Also not shown is the small flashlight and a rig to hang my tablet inside one of the shower curtain rods that I used to surf the net or watch Netflix. I eventually stopped using the rig because I kept knocking my tablet off and have it hit my face. I should be sleeping anyways.

By now, you may be also wondering about why all the house plants. When you're in a confined space like this for an extended period of time, you start to believe that you may be hard of breathing, perhaps from a lack of oxygen. It's possible my mind was playing tricks on me as well, but I thought air quality was an entirely valid issue to look into.

So, I scoured the internet looking for more information, and came across some study from India about air quality and urban planning. According to that study, if you can get a certain number of hardy houseplants per person, you can completely recycle your own air 24/7. I decided to experiment with that as well, and the result is what you see in these pictures.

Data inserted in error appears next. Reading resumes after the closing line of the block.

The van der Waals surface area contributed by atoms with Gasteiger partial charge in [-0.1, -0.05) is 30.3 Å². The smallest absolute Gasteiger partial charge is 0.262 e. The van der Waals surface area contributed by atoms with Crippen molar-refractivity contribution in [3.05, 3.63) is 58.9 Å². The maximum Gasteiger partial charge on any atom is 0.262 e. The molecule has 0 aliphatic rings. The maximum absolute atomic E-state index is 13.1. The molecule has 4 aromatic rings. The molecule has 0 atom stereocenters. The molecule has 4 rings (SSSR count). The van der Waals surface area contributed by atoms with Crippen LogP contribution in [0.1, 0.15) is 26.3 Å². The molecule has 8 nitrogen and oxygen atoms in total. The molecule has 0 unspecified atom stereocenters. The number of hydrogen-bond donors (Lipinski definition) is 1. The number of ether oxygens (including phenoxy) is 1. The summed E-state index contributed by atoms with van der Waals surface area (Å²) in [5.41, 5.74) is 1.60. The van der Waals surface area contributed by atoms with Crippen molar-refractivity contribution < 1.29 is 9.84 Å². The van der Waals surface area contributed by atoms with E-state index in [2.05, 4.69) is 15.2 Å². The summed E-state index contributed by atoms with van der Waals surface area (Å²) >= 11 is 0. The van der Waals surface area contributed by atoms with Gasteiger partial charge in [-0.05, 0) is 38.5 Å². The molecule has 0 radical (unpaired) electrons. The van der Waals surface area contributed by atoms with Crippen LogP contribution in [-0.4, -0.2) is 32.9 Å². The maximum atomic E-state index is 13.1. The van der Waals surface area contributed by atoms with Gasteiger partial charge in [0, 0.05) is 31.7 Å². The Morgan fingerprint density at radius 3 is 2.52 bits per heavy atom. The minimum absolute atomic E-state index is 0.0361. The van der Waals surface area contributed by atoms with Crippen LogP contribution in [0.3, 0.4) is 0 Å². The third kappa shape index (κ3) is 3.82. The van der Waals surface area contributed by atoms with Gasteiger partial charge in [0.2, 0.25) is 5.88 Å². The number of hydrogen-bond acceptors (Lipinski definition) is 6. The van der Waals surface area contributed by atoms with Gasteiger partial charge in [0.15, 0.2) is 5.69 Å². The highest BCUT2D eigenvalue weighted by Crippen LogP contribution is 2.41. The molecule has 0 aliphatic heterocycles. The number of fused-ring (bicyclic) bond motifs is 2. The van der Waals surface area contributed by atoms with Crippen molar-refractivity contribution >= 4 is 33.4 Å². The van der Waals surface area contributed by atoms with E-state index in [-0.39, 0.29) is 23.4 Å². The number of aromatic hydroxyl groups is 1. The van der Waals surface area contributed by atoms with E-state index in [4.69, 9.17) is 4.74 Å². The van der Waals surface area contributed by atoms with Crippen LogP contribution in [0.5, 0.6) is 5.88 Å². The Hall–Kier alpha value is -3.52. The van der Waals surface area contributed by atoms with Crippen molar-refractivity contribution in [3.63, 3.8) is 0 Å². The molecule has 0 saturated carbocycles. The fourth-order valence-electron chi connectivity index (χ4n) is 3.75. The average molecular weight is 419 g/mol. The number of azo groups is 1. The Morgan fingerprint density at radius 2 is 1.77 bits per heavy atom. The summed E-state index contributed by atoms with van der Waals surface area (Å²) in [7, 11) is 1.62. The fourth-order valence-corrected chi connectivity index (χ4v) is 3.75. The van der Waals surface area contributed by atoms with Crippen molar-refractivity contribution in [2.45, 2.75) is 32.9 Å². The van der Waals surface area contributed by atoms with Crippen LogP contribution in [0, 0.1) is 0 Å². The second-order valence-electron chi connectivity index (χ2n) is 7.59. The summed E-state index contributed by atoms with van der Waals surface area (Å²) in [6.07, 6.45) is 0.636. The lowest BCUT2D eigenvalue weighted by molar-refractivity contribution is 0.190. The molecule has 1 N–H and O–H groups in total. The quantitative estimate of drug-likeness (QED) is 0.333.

Now, even though this isn't the prettiest setup possible, I still think the result was stunning in terms of not just effectiveness, but also to some degree, aesthetics. I mean, I have always liked plants to begin with, and have you ever smelled Mother-in-laws at night? They have this amazing, subtle, sweet scent. And when I wake up, the light would shine past my palm, casting this amazing shadow on the wall, swaying from the window air or from my AC running. Big Grin